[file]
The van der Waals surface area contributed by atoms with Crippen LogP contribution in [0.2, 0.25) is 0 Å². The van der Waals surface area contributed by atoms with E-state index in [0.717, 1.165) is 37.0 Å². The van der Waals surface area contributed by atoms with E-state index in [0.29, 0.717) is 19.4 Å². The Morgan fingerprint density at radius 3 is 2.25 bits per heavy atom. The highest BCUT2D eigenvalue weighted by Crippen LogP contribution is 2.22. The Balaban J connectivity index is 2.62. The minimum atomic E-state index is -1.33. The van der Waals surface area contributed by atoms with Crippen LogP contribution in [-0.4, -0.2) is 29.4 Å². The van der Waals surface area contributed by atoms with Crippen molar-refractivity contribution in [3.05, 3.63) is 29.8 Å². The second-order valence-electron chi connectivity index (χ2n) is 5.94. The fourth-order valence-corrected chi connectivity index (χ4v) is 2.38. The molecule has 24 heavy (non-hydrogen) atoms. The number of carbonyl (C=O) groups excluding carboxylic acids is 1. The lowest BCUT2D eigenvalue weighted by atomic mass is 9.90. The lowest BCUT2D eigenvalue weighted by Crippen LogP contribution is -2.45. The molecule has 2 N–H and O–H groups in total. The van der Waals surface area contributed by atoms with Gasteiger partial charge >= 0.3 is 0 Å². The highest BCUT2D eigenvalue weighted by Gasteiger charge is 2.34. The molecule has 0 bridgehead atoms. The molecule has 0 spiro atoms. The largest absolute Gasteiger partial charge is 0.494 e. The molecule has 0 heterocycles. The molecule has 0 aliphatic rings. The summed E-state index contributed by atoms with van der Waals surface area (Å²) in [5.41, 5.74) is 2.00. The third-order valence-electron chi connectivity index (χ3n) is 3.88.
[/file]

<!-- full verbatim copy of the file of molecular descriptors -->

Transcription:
The van der Waals surface area contributed by atoms with Crippen LogP contribution in [0.2, 0.25) is 0 Å². The van der Waals surface area contributed by atoms with E-state index in [0.717, 1.165) is 37.0 Å². The van der Waals surface area contributed by atoms with E-state index in [0.29, 0.717) is 19.4 Å². The Morgan fingerprint density at radius 3 is 2.25 bits per heavy atom. The highest BCUT2D eigenvalue weighted by Crippen LogP contribution is 2.22. The Balaban J connectivity index is 2.62. The minimum atomic E-state index is -1.33. The van der Waals surface area contributed by atoms with Crippen LogP contribution in [-0.4, -0.2) is 29.4 Å². The van der Waals surface area contributed by atoms with Crippen molar-refractivity contribution in [3.05, 3.63) is 29.8 Å². The second-order valence-electron chi connectivity index (χ2n) is 5.94. The fourth-order valence-corrected chi connectivity index (χ4v) is 2.38. The molecule has 24 heavy (non-hydrogen) atoms. The number of carbonyl (C=O) groups excluding carboxylic acids is 1. The lowest BCUT2D eigenvalue weighted by atomic mass is 9.90. The lowest BCUT2D eigenvalue weighted by Crippen LogP contribution is -2.45. The molecule has 2 N–H and O–H groups in total. The van der Waals surface area contributed by atoms with Gasteiger partial charge >= 0.3 is 0 Å². The highest BCUT2D eigenvalue weighted by Gasteiger charge is 2.34. The molecule has 0 bridgehead atoms. The molecule has 0 spiro atoms. The largest absolute Gasteiger partial charge is 0.494 e. The molecule has 0 heterocycles. The molecule has 0 aliphatic rings. The summed E-state index contributed by atoms with van der Waals surface area (Å²) in [5.41, 5.74) is 2.00. The third-order valence-electron chi connectivity index (χ3n) is 3.88.